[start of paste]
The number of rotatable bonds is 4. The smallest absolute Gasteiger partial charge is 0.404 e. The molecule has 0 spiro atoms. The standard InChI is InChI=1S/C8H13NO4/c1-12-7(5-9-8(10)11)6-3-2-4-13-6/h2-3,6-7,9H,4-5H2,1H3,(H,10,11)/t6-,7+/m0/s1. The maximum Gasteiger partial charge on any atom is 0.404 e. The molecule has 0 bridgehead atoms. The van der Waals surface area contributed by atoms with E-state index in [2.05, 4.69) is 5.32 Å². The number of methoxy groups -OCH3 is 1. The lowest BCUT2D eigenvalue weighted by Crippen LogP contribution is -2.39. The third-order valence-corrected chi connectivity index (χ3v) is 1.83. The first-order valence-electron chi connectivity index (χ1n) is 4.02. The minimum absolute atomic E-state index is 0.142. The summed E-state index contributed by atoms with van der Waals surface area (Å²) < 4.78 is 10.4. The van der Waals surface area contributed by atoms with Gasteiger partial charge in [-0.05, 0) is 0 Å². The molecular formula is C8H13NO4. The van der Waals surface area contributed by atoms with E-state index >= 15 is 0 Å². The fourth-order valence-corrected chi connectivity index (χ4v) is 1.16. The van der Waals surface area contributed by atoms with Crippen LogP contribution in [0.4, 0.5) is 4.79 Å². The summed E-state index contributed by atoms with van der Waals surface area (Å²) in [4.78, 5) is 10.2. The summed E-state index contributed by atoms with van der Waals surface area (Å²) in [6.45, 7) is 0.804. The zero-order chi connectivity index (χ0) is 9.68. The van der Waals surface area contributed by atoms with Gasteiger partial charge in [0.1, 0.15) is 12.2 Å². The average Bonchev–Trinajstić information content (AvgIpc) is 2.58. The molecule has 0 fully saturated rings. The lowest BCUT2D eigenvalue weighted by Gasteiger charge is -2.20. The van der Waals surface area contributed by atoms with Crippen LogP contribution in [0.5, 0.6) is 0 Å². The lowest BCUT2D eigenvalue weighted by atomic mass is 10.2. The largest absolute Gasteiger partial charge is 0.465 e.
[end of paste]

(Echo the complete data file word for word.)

The number of rotatable bonds is 4. The smallest absolute Gasteiger partial charge is 0.404 e. The molecule has 0 spiro atoms. The standard InChI is InChI=1S/C8H13NO4/c1-12-7(5-9-8(10)11)6-3-2-4-13-6/h2-3,6-7,9H,4-5H2,1H3,(H,10,11)/t6-,7+/m0/s1. The maximum Gasteiger partial charge on any atom is 0.404 e. The molecule has 0 bridgehead atoms. The van der Waals surface area contributed by atoms with E-state index in [2.05, 4.69) is 5.32 Å². The number of methoxy groups -OCH3 is 1. The lowest BCUT2D eigenvalue weighted by Crippen LogP contribution is -2.39. The third-order valence-corrected chi connectivity index (χ3v) is 1.83. The first-order valence-electron chi connectivity index (χ1n) is 4.02. The minimum absolute atomic E-state index is 0.142. The summed E-state index contributed by atoms with van der Waals surface area (Å²) < 4.78 is 10.4. The van der Waals surface area contributed by atoms with Gasteiger partial charge in [-0.05, 0) is 0 Å². The molecular formula is C8H13NO4. The van der Waals surface area contributed by atoms with E-state index >= 15 is 0 Å². The fourth-order valence-corrected chi connectivity index (χ4v) is 1.16. The van der Waals surface area contributed by atoms with Crippen LogP contribution in [0.4, 0.5) is 4.79 Å². The summed E-state index contributed by atoms with van der Waals surface area (Å²) in [4.78, 5) is 10.2. The summed E-state index contributed by atoms with van der Waals surface area (Å²) in [6.45, 7) is 0.804. The zero-order chi connectivity index (χ0) is 9.68. The van der Waals surface area contributed by atoms with Gasteiger partial charge in [0.1, 0.15) is 12.2 Å². The average Bonchev–Trinajstić information content (AvgIpc) is 2.58. The molecule has 0 fully saturated rings. The lowest BCUT2D eigenvalue weighted by Gasteiger charge is -2.20. The van der Waals surface area contributed by atoms with Crippen LogP contribution in [0.5, 0.6) is 0 Å². The lowest BCUT2D eigenvalue weighted by atomic mass is 10.2. The largest absolute Gasteiger partial charge is 0.465 e.